The force communicates well with the public, including those parts of the community that are harder to reach.
Officers understand how to use force correctly and understand their obligations about recording its use. The scrutiny of stop and search is good.
West Midlands Police has a large number of officers and staff whose police vetting is not up to date. The force has recruited extra staff for the vetting unit and has speeded up re-vetting processes, but at the current rate of vetting it will take several years to get rid of the backlog. The size of the backlog and the fact it has existed for several years are causes of concern.
The force is clear about the standards of behaviour it expects from its workforce. It highlights misconduct cases to raise awareness of the consequences of corruption or misconduct. The counter corruption unit (CCU) has enough resources to manage its work. However, the force still cannot fully monitor all of its IT systems.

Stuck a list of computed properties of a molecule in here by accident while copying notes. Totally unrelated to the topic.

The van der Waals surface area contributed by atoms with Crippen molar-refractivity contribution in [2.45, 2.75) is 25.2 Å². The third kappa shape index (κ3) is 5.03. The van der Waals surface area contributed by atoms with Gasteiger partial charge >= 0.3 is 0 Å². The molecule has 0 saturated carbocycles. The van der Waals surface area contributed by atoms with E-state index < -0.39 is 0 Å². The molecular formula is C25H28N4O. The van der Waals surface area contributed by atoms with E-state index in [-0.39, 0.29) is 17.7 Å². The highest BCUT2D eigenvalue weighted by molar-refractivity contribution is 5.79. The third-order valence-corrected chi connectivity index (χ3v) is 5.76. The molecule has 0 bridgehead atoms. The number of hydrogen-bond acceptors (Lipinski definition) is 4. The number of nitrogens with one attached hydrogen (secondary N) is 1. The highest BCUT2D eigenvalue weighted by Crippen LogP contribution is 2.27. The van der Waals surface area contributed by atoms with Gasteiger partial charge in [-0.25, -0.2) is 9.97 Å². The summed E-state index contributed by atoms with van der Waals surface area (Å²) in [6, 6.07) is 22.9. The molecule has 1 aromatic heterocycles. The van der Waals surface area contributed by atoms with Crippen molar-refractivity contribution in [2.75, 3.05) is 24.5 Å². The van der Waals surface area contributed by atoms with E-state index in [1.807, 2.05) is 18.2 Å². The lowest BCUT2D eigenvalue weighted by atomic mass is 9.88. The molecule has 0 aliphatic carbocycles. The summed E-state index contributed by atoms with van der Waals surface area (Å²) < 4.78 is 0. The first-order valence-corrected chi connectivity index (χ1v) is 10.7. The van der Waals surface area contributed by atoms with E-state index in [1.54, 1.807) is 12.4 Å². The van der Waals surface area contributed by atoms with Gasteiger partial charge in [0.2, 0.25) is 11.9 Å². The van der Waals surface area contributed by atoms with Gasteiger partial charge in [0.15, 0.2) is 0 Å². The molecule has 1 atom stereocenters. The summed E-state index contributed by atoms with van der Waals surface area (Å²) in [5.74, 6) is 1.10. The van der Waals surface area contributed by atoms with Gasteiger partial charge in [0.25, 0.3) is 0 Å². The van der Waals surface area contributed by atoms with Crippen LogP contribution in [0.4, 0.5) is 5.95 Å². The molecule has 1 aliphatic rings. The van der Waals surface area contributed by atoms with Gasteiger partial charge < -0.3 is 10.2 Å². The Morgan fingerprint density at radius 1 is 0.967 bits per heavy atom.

Officers and staff are confident that they can talk to senior leaders about problems, and that leaders will listen to them. The force has improved how it deals with grievances. It has also changed the promotion process to try to remove any possible bias.
How well has the force performed in our other inspections?
In addition to the three core PEEL pillars, HMICFRS carries out inspections of a wide range of policing activity throughout the year. Some of these are conducted alongside the PEEL inspections; others are joint inspections.
Findings from these inspections are published separately to the main PEEL reports, but are taken into account when producing the rounded assessment of each force's performance.
West Midlands Police: Crime Data Integrity re-inspection 2018 – published 15 January 2019
Complaints and misconduct file review 2018 – West Midlands Police – published 25 January 2019